started with a tingling, itchy, numb feeling in your palm, thumb, and first
two fingers— especially at night. Then you started dropping things.
Now hand discomfort and pain are affecting your work. And that’s a problem,
because, you’re on the keyboard all day. You can’t have your hand
slowing you down!
You’ve got the cart before the
horse. It’s probably not your hand
that’s bothering your work—it’s
your work that’s bothering your
hand. You may have carpal tunnel
syndrome, and if you don’t take
steps now, it could get worse. Ultimately, you could
lose strength and feeling in your hand.
Your primary care doctor may suspect carpal tunnel
syndrome, and will probably refer you to a hand specialist.
Once the diagnosis is made, the hand specialist,
depending on the severity of the symptoms or other
associated problems, may refer you to a rehabilitation
specialist. This is where the Hand Therapy Program
at Ahlbin Rehabilitation Centers can help.
Occupational Therapist Abbie Davies, a certified
hand therapist at Ahlbin Centers, explains. “Our arms
and hands were designed for throwing a few spears
every day; stirring a few pots of stew; weaving a few
garments. They were not designed for sitting at a keyboard
making the same few finger motions for days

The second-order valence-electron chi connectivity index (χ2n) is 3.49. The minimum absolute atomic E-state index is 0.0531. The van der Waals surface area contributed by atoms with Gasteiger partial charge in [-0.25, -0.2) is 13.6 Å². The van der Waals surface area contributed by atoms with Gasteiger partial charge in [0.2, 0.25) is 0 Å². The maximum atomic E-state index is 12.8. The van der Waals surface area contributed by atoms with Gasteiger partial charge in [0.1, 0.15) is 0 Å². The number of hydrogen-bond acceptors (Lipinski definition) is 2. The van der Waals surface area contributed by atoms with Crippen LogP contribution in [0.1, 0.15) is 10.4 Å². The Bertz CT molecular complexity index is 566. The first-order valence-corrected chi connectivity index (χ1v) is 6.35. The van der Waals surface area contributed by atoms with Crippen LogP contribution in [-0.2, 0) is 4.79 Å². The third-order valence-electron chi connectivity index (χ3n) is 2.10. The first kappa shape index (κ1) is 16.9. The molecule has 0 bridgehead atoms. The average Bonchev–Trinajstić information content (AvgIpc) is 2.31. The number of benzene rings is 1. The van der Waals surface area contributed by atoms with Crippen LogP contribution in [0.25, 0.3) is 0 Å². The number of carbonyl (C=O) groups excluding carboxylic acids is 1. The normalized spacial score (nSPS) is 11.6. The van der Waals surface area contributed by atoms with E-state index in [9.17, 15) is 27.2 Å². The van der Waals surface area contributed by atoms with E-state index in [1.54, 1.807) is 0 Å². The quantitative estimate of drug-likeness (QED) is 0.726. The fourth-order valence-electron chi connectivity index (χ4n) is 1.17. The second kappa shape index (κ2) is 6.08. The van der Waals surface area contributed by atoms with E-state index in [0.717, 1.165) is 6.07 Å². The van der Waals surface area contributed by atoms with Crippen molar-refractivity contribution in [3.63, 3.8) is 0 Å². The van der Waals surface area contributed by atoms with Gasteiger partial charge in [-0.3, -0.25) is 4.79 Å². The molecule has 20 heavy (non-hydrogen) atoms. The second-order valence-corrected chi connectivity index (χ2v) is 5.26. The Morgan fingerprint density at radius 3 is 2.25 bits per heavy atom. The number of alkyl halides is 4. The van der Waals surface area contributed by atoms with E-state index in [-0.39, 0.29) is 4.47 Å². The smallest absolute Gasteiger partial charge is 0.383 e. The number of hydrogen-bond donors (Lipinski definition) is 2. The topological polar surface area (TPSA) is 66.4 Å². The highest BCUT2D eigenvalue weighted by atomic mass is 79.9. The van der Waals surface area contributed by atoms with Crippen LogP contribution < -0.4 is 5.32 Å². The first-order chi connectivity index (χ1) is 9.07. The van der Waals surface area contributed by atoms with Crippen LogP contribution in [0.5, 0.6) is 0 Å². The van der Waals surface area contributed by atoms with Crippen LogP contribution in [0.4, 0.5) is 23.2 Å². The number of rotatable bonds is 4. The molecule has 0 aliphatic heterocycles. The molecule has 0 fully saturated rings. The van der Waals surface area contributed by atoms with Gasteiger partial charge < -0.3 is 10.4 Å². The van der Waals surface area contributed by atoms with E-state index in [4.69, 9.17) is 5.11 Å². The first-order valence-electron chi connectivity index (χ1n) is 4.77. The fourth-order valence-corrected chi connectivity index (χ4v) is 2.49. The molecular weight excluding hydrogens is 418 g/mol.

and years at a time.
“The carpal tunnel,” she add, “is just a narrow
space within your wrist, surrounded by bones and ligaments
(bone-to-bone connectors). Through this rigid
tunnel, nine tendons (bone-to-muscle connectors) and
one nerve must pass.”
It’s a snug fit, and if the tendons swell, as can happen
when you make the same hand movements over
and over, then they squeeze on that one nerve. The
result: tingling, numbness, clumsiness, or pain. Sound
If carpal tunnel syndrome is diagnosed in its early stages, medication and
may be all that is necessary. Nonsteroidal
(NSAIDs) like Advil®, Motrin®,
etc. can relieve the pain. And a
good therapy program can help
reduce the swelling and prevent
In the Hand Therapy Program
at Ahlbin Rehabilitation Centers,
you’ll not only receive therapy;
you’ll be taught exercises and
stretches to do at home, and you’ll
learn how to manage your daily activities
to avoid putting stress on
the tendons and nerve of your hand.
If necessary, your therapist will provide a temporary
hand splint. This will keep your hand and fingers from
moving, helping prevent further injury.
If medication and therapy are not enough, surgery
may resolve the problem. By cutting the ligament
that forms the roof of the tunnel, the surgeon opens
up space for the tendons and nerve, and they can be
examined and tested as necessary.
After surgery, Ahlbin Centers’ Hand Therapy Program
can help your regain strength in the hand.
You depend on your hands every minute of every
day. Don’t put up with pain or discomfort when help
is close at hand!